TODAY’S STUDY: The States At Work On New Energy
U.S. Renewables Portfolio Standards; 2017 Annual Status Report
Galen Barbose, July 2017 (Lawrence Berkeley National Laboratory)
Evolution of state RPS programs
Evolution of state RPS programs: Significant RPS-related policy revisions since the start of 2016 include increased RPS targets in DC, MD, MI, NY, RI, and OR; requirements for new wind and solar projects and other major reforms to the RPS procurement process in IL; and a new offshore wind carve-out and solar procurement program in MA.
Historical impacts on renewables development: Roughly half of all growth in U.S. renewable electricity (RE) generation and capacity since 2000 is associated with state RPS requirements. Nationally, the role of RPS policies has diminished over time, representing 44% of all U.S. RE capacity additions in 2016. However, within particular regions, RPS policies continue to play a central role in supporting RE growth, constituting 70-90% of 2016 RE capacity additions in the West, Mid-Atlantic, and Northeast.
Future RPS demand and incremental needs: Meeting RPS demand growth will require roughly a 50% increase in U.S. RE generation by 2030, equating to 55 GW of new RE capacity. To meet future RPS demand, total U.S. RE generation will need to reach 13% of electricity sales by 2030 (compared to 10% today), though other drivers will also continue to influence RE growth.
RPS target achievement to-date: States have generally met their interim RPS targets in recent years, with only a few exceptions reflecting unique, state-specific policy designs.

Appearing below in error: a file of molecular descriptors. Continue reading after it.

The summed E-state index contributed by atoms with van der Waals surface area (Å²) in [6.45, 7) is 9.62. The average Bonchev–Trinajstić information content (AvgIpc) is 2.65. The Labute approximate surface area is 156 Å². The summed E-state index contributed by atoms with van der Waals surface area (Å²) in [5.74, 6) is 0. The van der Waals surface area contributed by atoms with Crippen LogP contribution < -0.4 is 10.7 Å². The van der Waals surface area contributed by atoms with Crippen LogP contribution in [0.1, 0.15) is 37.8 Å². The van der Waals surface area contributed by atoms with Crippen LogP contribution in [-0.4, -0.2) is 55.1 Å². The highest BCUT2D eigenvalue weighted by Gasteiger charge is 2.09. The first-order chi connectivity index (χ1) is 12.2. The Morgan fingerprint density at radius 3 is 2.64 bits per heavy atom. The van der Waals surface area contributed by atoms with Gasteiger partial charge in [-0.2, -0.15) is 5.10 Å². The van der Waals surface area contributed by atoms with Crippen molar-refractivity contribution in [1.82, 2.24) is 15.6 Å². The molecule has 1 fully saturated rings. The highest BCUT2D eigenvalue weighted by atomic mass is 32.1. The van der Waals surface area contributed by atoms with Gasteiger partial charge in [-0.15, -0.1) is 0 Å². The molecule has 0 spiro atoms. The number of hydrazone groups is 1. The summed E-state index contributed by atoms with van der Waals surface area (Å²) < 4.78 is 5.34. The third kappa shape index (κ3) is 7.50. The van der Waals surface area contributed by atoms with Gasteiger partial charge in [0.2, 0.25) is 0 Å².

REC pricing trends: Prices for RECs used to meet general RPS obligations fell in most markets in 2016, as surplus RPS supplies emerged in many regions. Price trends for solar RECs were more varied, with a particularly pronounced drop in MD.
RPS compliance costs and cost caps: RPS compliance costs totaled $3.0 billion in 2015 (the most-recent year for which relatively complete data are available), which equates to 1.6% of average retail electricity bills in RPS states. Though total U.S. RPS compliance costs rose from 2014, future cost growth in most RPS states will be capped by cost containment mechanisms.
Historical impacts on renewables development
…General Trends in RPS Revisions…Increase and extension of RPS targets: More than half of all RPS states have raised their overall RPS targets or carve-outs since initial RPS adoption; many in recent years…Creation of resource-specific carve-outs: Solar and DG carve-outs are most common (18 states + D.C.), often added onto an existing RPS…Long-term contracting programs: Often aimed at regulated distribution utilities in competitive retail markets; sometimes target solar/DG specifically…Refining resource eligibility rules: Particularly for hydro and biomass, e.g., related to project size, eligible feedstock, repowered facilities…Loosening geographic preferences or restrictions: Sometimes motivated by concerns about Commerce Clause challenges or to facilitate lower-cost compliance…In addition, although many states have introduced bills to repeal, reduce, or freeze their RPS programs, only two (OH, KS) have thus far been enacted…
RPS Policies Have Been One Key Driver for RE Generation Growth RPS requirements constitute ~50% of total U.S. RE growth since 2000
Total non-hydro RE generation in the U.S. grew by 283 TWh from 2000-2016 – Many factors contributed to that growth (tax credits, other incentives, cost declines, etc.)…RPS policies required 146 TWh increase over that period – Not strict attribution: some of that would have occurred without RPS…Additional RE growth associated with: – Corporate procurement and other voluntary green power markets – Economic utility purchases – Accelerated RPS procurement…